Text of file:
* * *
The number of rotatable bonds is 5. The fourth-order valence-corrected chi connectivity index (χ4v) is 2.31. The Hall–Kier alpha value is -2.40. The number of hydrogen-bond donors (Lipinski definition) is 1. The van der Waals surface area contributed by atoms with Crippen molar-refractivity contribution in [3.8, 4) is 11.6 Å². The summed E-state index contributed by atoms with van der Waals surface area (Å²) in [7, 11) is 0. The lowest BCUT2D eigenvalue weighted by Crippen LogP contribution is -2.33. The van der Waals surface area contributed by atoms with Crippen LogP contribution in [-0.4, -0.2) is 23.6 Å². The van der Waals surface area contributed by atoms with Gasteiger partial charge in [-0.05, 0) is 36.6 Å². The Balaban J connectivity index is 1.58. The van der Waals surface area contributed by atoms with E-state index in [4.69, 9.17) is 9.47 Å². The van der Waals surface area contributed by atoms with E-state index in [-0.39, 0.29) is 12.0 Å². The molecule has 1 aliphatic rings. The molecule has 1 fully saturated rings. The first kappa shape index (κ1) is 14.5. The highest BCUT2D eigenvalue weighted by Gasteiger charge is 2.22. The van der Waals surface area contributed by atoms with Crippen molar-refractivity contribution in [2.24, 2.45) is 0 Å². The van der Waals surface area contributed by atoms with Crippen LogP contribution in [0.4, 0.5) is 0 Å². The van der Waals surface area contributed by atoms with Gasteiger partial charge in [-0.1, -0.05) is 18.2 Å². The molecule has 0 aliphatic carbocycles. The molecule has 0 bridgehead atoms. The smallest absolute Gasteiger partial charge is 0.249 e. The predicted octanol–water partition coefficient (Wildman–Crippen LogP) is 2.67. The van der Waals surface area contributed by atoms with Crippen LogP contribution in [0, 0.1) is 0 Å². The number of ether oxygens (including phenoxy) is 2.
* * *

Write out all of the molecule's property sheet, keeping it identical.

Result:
The number of rotatable bonds is 5. The fourth-order valence-corrected chi connectivity index (χ4v) is 2.31. The Hall–Kier alpha value is -2.40. The number of hydrogen-bond donors (Lipinski definition) is 1. The van der Waals surface area contributed by atoms with Crippen molar-refractivity contribution in [3.8, 4) is 11.6 Å². The summed E-state index contributed by atoms with van der Waals surface area (Å²) in [7, 11) is 0. The lowest BCUT2D eigenvalue weighted by Crippen LogP contribution is -2.33. The van der Waals surface area contributed by atoms with Crippen LogP contribution in [-0.4, -0.2) is 23.6 Å². The van der Waals surface area contributed by atoms with Gasteiger partial charge in [-0.05, 0) is 36.6 Å². The Balaban J connectivity index is 1.58. The van der Waals surface area contributed by atoms with E-state index in [4.69, 9.17) is 9.47 Å². The van der Waals surface area contributed by atoms with E-state index in [-0.39, 0.29) is 12.0 Å². The molecule has 1 aliphatic rings. The molecule has 1 fully saturated rings. The first kappa shape index (κ1) is 14.5. The highest BCUT2D eigenvalue weighted by Gasteiger charge is 2.22. The van der Waals surface area contributed by atoms with Crippen molar-refractivity contribution in [2.24, 2.45) is 0 Å². The van der Waals surface area contributed by atoms with Crippen LogP contribution in [0.4, 0.5) is 0 Å². The van der Waals surface area contributed by atoms with Gasteiger partial charge in [-0.1, -0.05) is 18.2 Å². The molecule has 0 aliphatic carbocycles. The molecule has 0 bridgehead atoms. The smallest absolute Gasteiger partial charge is 0.249 e. The predicted octanol–water partition coefficient (Wildman–Crippen LogP) is 2.67. The van der Waals surface area contributed by atoms with Crippen LogP contribution in [0, 0.1) is 0 Å². The number of ether oxygens (including phenoxy) is 2.